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UML is a graphic language with all of its elements represented by graphic items. Some of these items have text associated with them to amplify, clarify or modify their intent. But the basic element is the language, its symbols and symbol fragments such as shapes, lines, arrows and the like. These symbols by themselves have little meaning taken individually, but when placed in context with others, they become very clear to the user.

Concepts

There are two basic units in UML: concepts and relationships. Concepts are typically depicted as solid rectangles or in other shapes and are labeled with a text name. These concepts may refer to parts of a business unit, or a list of requirements, of a set of users, or any number of things including system resources. These concepts are typically nouns and should correspond pretty closely with the nouns mentioned in a project scope document.

Relationships

Relationships between concepts are shown (in UML) as lines connecting those concepts. These lines may also be labeled to clarify, describe, or amplify that relationship. These relationships describe verbs and usually correspond well to verbs in the project document. Relationships might include such things as notifying, looking-up, verifying, reporting and directing.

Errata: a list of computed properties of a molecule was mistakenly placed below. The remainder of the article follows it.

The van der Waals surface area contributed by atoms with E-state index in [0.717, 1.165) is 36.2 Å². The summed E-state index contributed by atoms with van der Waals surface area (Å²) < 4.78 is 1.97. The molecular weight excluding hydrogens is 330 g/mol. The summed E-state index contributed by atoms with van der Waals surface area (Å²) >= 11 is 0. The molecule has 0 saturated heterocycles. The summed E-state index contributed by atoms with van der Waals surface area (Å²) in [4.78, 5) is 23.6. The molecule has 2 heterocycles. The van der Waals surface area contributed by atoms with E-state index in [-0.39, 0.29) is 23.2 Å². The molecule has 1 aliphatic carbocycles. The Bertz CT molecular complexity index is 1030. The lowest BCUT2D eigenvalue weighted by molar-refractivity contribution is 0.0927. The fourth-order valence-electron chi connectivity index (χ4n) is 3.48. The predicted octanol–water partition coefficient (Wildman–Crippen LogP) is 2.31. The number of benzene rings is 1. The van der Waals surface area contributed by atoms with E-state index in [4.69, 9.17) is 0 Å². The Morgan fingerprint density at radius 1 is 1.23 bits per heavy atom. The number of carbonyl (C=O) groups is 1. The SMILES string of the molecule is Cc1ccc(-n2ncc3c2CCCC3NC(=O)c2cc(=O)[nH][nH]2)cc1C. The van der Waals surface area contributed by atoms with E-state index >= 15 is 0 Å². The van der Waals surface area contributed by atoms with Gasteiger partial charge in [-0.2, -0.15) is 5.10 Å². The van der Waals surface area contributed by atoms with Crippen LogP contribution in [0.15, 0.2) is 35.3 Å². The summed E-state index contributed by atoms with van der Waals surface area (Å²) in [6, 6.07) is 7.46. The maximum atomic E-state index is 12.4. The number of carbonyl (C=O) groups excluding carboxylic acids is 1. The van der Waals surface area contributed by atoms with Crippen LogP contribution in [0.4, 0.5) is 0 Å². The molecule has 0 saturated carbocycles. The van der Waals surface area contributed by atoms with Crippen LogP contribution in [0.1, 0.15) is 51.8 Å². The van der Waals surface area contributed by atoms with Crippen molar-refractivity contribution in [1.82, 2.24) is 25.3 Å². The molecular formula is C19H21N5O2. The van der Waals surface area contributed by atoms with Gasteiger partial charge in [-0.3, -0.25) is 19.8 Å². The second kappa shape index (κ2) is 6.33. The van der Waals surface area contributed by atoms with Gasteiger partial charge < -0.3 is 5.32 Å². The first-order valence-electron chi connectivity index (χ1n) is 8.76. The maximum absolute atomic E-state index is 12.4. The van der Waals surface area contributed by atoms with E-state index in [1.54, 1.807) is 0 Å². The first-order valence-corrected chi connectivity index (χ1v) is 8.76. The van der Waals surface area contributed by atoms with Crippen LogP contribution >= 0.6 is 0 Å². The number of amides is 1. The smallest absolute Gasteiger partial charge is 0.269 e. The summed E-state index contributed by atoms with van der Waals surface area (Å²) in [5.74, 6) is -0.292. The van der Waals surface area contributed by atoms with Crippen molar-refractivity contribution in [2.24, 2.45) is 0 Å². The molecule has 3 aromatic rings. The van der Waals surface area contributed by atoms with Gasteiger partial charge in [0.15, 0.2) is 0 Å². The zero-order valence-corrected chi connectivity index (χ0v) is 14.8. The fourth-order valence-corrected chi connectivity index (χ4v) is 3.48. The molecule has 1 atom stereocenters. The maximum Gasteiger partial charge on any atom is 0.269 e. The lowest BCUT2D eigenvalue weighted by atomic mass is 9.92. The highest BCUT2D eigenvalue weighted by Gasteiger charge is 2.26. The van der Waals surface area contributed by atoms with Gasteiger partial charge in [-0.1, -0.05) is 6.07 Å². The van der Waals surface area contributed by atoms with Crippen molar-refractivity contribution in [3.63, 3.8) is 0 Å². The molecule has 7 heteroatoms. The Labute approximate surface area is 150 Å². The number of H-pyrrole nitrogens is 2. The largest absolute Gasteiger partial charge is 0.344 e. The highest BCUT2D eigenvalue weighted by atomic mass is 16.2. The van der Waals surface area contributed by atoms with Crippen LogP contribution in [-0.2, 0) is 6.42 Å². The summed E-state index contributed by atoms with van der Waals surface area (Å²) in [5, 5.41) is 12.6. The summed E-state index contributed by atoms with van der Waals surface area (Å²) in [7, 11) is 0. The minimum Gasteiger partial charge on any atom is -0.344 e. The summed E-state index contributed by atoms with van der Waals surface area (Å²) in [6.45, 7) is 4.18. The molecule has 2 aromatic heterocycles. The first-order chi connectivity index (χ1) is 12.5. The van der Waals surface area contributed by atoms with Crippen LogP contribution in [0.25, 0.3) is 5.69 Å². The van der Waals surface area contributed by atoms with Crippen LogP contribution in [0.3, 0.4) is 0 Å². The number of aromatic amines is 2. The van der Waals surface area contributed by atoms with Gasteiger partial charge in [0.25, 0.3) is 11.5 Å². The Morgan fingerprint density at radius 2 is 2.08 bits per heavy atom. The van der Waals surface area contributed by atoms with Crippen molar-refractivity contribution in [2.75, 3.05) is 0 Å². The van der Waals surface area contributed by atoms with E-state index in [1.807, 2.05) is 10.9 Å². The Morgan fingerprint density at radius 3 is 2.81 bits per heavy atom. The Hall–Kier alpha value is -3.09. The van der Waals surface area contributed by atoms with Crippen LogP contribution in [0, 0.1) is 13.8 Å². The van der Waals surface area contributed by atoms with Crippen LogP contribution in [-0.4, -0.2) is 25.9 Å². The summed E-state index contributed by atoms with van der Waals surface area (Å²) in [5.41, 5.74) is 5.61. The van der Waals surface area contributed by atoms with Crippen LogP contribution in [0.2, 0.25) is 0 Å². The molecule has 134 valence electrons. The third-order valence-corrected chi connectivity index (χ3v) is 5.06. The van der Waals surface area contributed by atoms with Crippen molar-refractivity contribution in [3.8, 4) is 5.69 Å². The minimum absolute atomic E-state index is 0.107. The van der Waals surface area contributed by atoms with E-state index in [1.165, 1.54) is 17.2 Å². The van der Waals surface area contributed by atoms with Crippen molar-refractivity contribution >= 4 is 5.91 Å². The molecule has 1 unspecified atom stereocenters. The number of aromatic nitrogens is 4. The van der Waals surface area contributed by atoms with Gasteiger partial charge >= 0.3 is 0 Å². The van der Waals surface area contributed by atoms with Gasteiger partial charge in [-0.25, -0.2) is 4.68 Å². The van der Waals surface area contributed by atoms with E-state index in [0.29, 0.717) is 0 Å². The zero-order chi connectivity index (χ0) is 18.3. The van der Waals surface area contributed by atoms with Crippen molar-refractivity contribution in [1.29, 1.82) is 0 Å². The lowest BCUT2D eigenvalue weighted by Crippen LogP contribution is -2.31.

Correlation to Object Oriented Programming (OOP) Classes

In the real world and in models of the real world, the concepts just described in UML are represented by classes. And the relationships between those classes are knows as associations. Specific instances of those classes are known as objects and specific relationships are known as links.

There is a specific format for labeling classes and instances of classes that is prevalent throughout UML known as the type-instance dichotomy. We’ll show this formal notation immediately following the introduction of three more items.

Anything that describes an object or something that an object knows or possesses it called an attribute. Attributes may be defined and initiated in a UML class diagram. And anything that an object can do is called an operation or a specification. How an object performs those operations is through the class’s methods or implementation. A program designer will define functions within the class to perform the operations required of objects belonging to that class.

Communication between objects is necessary to transfer information or to initiate processing. The communication of a request is called an event. The message sender is called a client, and the receiver is called a server or supplier. Communication between objects is called a stimulus. Communications between classes is called a message. Remember that classes are a blueprint and objects are specific instances of their underlying classes.

Resources

This article provides a general overview of UML.

This resource provides insightful information on OMG and UML relationship.

This article provides practical introduction on UML to developers.